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Mitchell: Reporting domestic violence put these moms under investigation

You could see the pain on the young mother’s face as she recalled what it felt like to be investigated by the state’s Department of Children and Family Services after reporting domestic violence.

“I realized I could lose my son,” she said, her voice choking back a sob, tears rolling down her cheeks.

Evie was one of two mothers who told their stories at a breakfast forum Thursday hosted by The Family Defense Center, an advocacy group for families in the child-welfare system.

It took a lot of courage for the young mother to stare out into a sea of strangers and talk about a subject often defined by stereotypes. After all, most of us assume that if DCFS is investigating a mother, there must be a good reason.

“At the time, I didn’t think it was something involving me,” Evie said. “I was shocked. I didn’t know what to say or do. The only thing I could do was cry.”

I‘m not using Evie’s last name because she is a domestic violence victim.

It is illogical that a victim of domestic violence would be the person under scrutiny by the child-welfare agency. But it took The Family Defense Center nearly five years of litigation before DCFS amended its rules on “environment injurious.”

In 2014, the agency established new rules stating that being a victim of domestic violence is presumptively not neglect.

“We are celebrating the one-year anniversary of a landmark rule, and it has yet to be fully implemented because [DCFS] hasn’t fully trained everybody or developed a procedure that actually implements that policy,” said Diane Redleaf, executive director of the advocacy group.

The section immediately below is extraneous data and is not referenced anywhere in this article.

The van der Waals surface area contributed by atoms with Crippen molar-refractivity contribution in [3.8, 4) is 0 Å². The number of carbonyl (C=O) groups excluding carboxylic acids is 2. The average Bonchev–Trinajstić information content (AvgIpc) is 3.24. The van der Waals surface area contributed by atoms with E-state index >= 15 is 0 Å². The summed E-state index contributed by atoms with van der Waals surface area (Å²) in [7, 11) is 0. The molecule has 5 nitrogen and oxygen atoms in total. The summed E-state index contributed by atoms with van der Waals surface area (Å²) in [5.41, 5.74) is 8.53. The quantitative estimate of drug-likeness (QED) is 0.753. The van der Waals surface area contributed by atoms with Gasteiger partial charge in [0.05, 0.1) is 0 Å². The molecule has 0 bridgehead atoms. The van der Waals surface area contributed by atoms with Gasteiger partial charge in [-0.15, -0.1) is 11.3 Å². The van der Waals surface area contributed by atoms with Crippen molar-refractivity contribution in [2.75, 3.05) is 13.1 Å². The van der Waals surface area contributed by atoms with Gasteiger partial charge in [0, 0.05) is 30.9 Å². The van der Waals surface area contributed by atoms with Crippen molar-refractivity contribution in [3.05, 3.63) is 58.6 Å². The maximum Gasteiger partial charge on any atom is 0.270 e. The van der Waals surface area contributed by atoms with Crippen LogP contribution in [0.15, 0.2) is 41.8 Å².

DCFS spokesman Andrew Flach said the policy changes were implemented as of April 8, 2015.

“As far as the training is concerned, we have 90 days from when it was implemented,” Flach told me. “The training will be completed in late May or June.”

Under the old rules, mothers like Evie were often caught in a Catch-22. If they reported violence, DCFS could charge them with neglect. If they didn’t, they were at risk of harm.

Another case involves a mother of four I’ll call Esther. She was devastated when DCFS contacted her after she called the police because of a domestic violence incident.

“I did not think I was the one being investigated,” she said. “I thought the aggressor was being investigated.”

Both women were indicated for child neglect.

With the help of The Family Defense Center and private lawyers participating in pro bono programs, Esther was able to get her case expunged.

And the case against Evie was dropped.

But the 60 days that it took for DCFS to investigate the mothers took an emotional toll.

“I felt a thorough investigation wasn’t done, and it was unfair for DCFS to indicate me for neglect without any evidence,” said Evie,who had her 2-1/2-year-old son with her at the breakfast.

“The ball was dropped somewhere,” she said.

The Family Defense Center is celebrating 10 years of doing courageous work on behalf of mothers like Evie and Esther.

If you would like further information or would like to donate to this cause, please contact the organization at www.familydefensecenter.net or (312) 251-9800.